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Racecar drivers generally age gracefully, slowly fading into the sunset of their careers. First, maybe they go a season or two without a win. Then, they seem to find accidents more regularly. Maybe they end up in lesser equipment, a victim of a sport that is all about the next big thing. We’ve all seen it – Darrell Waltrip, Richard Petty, Bill Elliott and Terry Labonte – all gradually progressed from championship winner to backmarker over a course of many racing seasons. It’s impossible to put a finger on the exact date these guys lost their competitive edge. That is why I find it so hard to believe Tony Stewart has reached the end of his career. No one suddenly forgets how to drive.
Stewart, if you didn’t know, is currently 35th in points, the lowest of any driver who has raced all four races this season. His best finish this year is 30th. He hasn’t finished on the lead lap since last November. Twice this year he crashed after making uncharacteristic errors. All this from Smoke – the man who a few years ago most fans considered the most talented driver in the Sprint Cup Series.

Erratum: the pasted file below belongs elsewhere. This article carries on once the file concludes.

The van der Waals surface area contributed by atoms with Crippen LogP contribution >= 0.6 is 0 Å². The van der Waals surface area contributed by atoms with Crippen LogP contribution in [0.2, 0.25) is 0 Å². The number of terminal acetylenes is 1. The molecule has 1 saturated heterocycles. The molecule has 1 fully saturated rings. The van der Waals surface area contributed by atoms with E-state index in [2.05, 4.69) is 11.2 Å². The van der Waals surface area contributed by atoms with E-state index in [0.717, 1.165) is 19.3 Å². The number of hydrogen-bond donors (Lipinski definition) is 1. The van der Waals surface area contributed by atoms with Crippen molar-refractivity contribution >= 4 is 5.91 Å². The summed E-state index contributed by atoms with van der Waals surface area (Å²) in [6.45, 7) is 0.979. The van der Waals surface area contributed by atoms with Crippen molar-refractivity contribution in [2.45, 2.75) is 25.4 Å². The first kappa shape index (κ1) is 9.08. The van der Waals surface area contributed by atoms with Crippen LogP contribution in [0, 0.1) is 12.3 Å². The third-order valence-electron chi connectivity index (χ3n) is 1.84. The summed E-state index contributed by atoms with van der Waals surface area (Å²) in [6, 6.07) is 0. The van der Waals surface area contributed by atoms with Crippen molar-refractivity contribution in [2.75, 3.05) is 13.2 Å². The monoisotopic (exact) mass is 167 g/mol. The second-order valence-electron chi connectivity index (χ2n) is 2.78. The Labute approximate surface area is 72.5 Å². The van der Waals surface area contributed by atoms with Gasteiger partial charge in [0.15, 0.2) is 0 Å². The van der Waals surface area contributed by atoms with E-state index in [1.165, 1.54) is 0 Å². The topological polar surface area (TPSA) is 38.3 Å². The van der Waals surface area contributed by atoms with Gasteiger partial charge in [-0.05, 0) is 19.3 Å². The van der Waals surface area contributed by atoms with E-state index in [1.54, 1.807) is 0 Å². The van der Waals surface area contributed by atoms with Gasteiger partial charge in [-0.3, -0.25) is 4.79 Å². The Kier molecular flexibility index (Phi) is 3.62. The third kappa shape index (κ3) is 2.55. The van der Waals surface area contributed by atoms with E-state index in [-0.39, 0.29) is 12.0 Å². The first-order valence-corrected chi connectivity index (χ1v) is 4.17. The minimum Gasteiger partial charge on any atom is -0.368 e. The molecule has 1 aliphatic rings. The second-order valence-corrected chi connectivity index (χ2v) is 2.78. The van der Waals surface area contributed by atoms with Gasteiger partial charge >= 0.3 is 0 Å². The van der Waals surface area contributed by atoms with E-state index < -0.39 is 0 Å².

Of course there are plenty of theories about Stewart’s recent poor results: That he never recovered from a broken leg in a sprint car accident two years ago, that he is still mentally anguished over his involvement in last year’s accident that killed sprint car driver Kevin Ward Jr., that he has too much on his plate as a team leader, series promoter and track owner. But Stewart has always thrived on proving critics wrong. He usually shines in moments of adversity. He is one of the few Cup racers to ever win a championship as an owner/driver. He is the only Cup driver to migrate from the Indy Car series and find success. This year’s performance doesn’t match what we all know about Tony – he is a ferocious competitor.
I truly believe Stewart will return to win his winning ways this season. His cars are good – teammates Kevin Harvick and Kurt Busch proved that last weekend. Racing is a mental sport, and Tony will have a breakthrough soon. All it will take is one good run to get our generation’s A.J. Foyt back on the right footing. It is way too soon to panic – there is still plenty of racing left to do.